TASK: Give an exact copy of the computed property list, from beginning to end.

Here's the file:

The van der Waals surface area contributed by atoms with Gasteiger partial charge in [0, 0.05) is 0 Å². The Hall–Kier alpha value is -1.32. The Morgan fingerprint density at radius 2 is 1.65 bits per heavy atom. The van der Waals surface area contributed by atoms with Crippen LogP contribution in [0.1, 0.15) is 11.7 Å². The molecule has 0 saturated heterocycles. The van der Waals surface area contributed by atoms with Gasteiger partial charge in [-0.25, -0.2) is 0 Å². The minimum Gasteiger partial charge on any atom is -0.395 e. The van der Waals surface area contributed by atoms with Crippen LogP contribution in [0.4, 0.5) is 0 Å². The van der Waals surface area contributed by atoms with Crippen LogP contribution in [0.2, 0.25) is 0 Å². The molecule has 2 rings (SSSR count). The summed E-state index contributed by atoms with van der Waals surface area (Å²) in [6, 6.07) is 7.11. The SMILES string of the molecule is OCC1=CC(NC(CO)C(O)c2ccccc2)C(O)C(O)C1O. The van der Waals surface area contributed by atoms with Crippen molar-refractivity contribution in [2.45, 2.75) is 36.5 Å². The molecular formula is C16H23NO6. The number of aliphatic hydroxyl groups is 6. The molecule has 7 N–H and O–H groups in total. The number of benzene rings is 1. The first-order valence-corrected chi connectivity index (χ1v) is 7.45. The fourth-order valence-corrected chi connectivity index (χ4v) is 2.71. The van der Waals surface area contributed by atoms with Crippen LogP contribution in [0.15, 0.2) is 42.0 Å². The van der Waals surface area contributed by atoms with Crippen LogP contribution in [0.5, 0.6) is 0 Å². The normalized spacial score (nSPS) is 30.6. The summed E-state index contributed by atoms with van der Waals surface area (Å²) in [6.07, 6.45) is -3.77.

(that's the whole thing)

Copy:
The van der Waals surface area contributed by atoms with Gasteiger partial charge in [0, 0.05) is 0 Å². The Hall–Kier alpha value is -1.32. The Morgan fingerprint density at radius 2 is 1.65 bits per heavy atom. The van der Waals surface area contributed by atoms with Crippen LogP contribution in [0.1, 0.15) is 11.7 Å². The molecule has 0 saturated heterocycles. The van der Waals surface area contributed by atoms with Gasteiger partial charge in [-0.25, -0.2) is 0 Å². The minimum Gasteiger partial charge on any atom is -0.395 e. The van der Waals surface area contributed by atoms with Crippen LogP contribution in [0.4, 0.5) is 0 Å². The van der Waals surface area contributed by atoms with Crippen LogP contribution in [0.2, 0.25) is 0 Å². The molecule has 2 rings (SSSR count). The summed E-state index contributed by atoms with van der Waals surface area (Å²) in [6, 6.07) is 7.11. The SMILES string of the molecule is OCC1=CC(NC(CO)C(O)c2ccccc2)C(O)C(O)C1O. The van der Waals surface area contributed by atoms with Crippen molar-refractivity contribution in [2.45, 2.75) is 36.5 Å². The molecular formula is C16H23NO6. The number of aliphatic hydroxyl groups is 6. The molecule has 7 N–H and O–H groups in total. The number of benzene rings is 1. The first-order valence-corrected chi connectivity index (χ1v) is 7.45. The fourth-order valence-corrected chi connectivity index (χ4v) is 2.71. The van der Waals surface area contributed by atoms with Crippen LogP contribution in [0.15, 0.2) is 42.0 Å². The van der Waals surface area contributed by atoms with Crippen LogP contribution in [0.5, 0.6) is 0 Å². The normalized spacial score (nSPS) is 30.6. The summed E-state index contributed by atoms with van der Waals surface area (Å²) in [6.07, 6.45) is -3.77.